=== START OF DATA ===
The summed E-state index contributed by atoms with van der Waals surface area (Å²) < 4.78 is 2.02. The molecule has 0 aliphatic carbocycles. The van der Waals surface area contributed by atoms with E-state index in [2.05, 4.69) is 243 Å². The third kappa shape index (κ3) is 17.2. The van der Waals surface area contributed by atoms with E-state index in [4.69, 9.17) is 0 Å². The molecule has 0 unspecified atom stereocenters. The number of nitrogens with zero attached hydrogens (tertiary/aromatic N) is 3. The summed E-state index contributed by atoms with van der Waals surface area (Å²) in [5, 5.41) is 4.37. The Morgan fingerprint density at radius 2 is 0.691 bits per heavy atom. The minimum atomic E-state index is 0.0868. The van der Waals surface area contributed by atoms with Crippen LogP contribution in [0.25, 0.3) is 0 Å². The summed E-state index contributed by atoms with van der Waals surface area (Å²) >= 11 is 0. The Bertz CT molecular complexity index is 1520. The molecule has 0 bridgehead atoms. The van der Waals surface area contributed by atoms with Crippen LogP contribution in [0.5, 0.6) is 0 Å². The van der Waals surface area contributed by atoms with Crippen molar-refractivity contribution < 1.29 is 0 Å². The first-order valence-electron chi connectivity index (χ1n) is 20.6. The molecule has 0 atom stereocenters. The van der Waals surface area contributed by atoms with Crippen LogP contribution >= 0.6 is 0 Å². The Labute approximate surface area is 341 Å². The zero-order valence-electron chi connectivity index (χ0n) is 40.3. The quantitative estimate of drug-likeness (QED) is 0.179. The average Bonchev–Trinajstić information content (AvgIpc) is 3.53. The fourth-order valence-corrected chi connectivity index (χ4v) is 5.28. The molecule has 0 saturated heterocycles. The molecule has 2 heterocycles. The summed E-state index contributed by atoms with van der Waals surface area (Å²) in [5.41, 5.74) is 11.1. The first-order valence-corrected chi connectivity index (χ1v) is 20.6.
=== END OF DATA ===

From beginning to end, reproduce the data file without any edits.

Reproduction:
The summed E-state index contributed by atoms with van der Waals surface area (Å²) < 4.78 is 2.02. The molecule has 0 aliphatic carbocycles. The van der Waals surface area contributed by atoms with E-state index in [2.05, 4.69) is 243 Å². The third kappa shape index (κ3) is 17.2. The van der Waals surface area contributed by atoms with E-state index in [4.69, 9.17) is 0 Å². The molecule has 0 unspecified atom stereocenters. The number of nitrogens with zero attached hydrogens (tertiary/aromatic N) is 3. The summed E-state index contributed by atoms with van der Waals surface area (Å²) in [5, 5.41) is 4.37. The Morgan fingerprint density at radius 2 is 0.691 bits per heavy atom. The minimum atomic E-state index is 0.0868. The van der Waals surface area contributed by atoms with Crippen LogP contribution in [0.25, 0.3) is 0 Å². The summed E-state index contributed by atoms with van der Waals surface area (Å²) >= 11 is 0. The Bertz CT molecular complexity index is 1520. The molecule has 0 bridgehead atoms. The van der Waals surface area contributed by atoms with Crippen LogP contribution in [0.5, 0.6) is 0 Å². The van der Waals surface area contributed by atoms with Crippen molar-refractivity contribution < 1.29 is 0 Å². The first-order valence-electron chi connectivity index (χ1n) is 20.6. The molecule has 0 atom stereocenters. The van der Waals surface area contributed by atoms with Crippen LogP contribution >= 0.6 is 0 Å². The Labute approximate surface area is 341 Å². The zero-order valence-electron chi connectivity index (χ0n) is 40.3. The quantitative estimate of drug-likeness (QED) is 0.179. The average Bonchev–Trinajstić information content (AvgIpc) is 3.53. The fourth-order valence-corrected chi connectivity index (χ4v) is 5.28. The molecule has 0 saturated heterocycles. The molecule has 2 heterocycles. The summed E-state index contributed by atoms with van der Waals surface area (Å²) in [5.41, 5.74) is 11.1. The first-order valence-corrected chi connectivity index (χ1v) is 20.6.